118Unfortunately, since the `FastString` interface uses unsafePerformIO, the two images' `FastString` tables may get out of synch when the evaluation of one of those thunks mutates one of the tables but not the other. Option 1 has this same problem. I'm going to call any thunk that allocates a `FastString` when its forced a "problem thunk". Since we only synchronize the two images' tables when transitioning between the compiler and a plugin, evaluation of a problem thunk by the image that did not create it is problematic. 
    119119 
    120 So the rule would be: ''if your plugin might allocate new !FastStrings, be sure to force them before returning to the compiler''. (Same for Option 1.) 
     120So the rule would be: ''Do not let the compiler force any of a plugin's thunks that allocate `FastString`s, and vice versa.'' (Same for Option 1.) 
    121121 
    122122=== Option 3: The Full Low-Level Hack === 
     
    128128=== Option 4: Do Nothing === 
    129129 
    130 For `FastString.string_table`, the lack of reverse information flow probably doesn't matter. I suspect the most common case just involves looking up !FastStrings in the table, not actually creating new ones.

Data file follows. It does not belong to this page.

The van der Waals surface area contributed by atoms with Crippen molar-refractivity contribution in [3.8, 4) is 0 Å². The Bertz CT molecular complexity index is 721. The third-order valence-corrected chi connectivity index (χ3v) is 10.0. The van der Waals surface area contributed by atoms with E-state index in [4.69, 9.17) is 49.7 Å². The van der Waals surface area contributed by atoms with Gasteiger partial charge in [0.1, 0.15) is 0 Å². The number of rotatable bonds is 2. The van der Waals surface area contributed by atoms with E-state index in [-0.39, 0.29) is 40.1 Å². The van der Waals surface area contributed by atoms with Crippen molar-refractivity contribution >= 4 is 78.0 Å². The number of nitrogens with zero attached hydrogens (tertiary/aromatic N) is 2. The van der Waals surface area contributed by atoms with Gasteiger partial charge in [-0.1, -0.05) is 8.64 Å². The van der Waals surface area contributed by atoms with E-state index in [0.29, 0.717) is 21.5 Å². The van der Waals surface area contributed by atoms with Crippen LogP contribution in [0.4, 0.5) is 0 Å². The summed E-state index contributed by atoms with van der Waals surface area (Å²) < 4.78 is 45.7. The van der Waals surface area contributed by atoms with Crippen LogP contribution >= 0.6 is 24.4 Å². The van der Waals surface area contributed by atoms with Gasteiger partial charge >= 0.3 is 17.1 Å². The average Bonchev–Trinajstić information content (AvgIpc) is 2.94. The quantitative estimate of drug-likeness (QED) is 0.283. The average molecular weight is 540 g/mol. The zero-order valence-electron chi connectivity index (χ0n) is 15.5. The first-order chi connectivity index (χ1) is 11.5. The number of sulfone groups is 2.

130For `FastString.string_table`, the lack of reverse information flow probably doesn't matter. I suspect the most common case just involves looking up `FastString`s in the table, not actually creating new ones. 
    131131 
    132 Even if the plugin does create !FastStrings, it looks like the only thing that is downstream from the core2core pipeline and also is (indirectly) sensitive to a !FastString's unique is GHCI. Everything else downstream of the plugins just uses the unique associated with Names — !OccStrings are pretty much ignored after the renamer. 
     132Even if the plugin does create `FastString`s, it looks like the only thing that is downstream from the core2core pipeline and also is (indirectly) sensitive to a `FastString`'s unique is GHCI. Everything else downstream of the plugins just uses the unique associated with Names — `OccString`s are pretty much ignored after the renamer. 
    133133 
    134 So the rule would be: ''if your plugin might allocate new !FastStrings, be warned that GHCI might not work quite right''. 
     134So the rule would be: ''if your plugin might allocate new `FastString`s, be warned that GHCI might not work quite right''. 
    135135 
    136136=== Option 5: Circular `IORef`s ===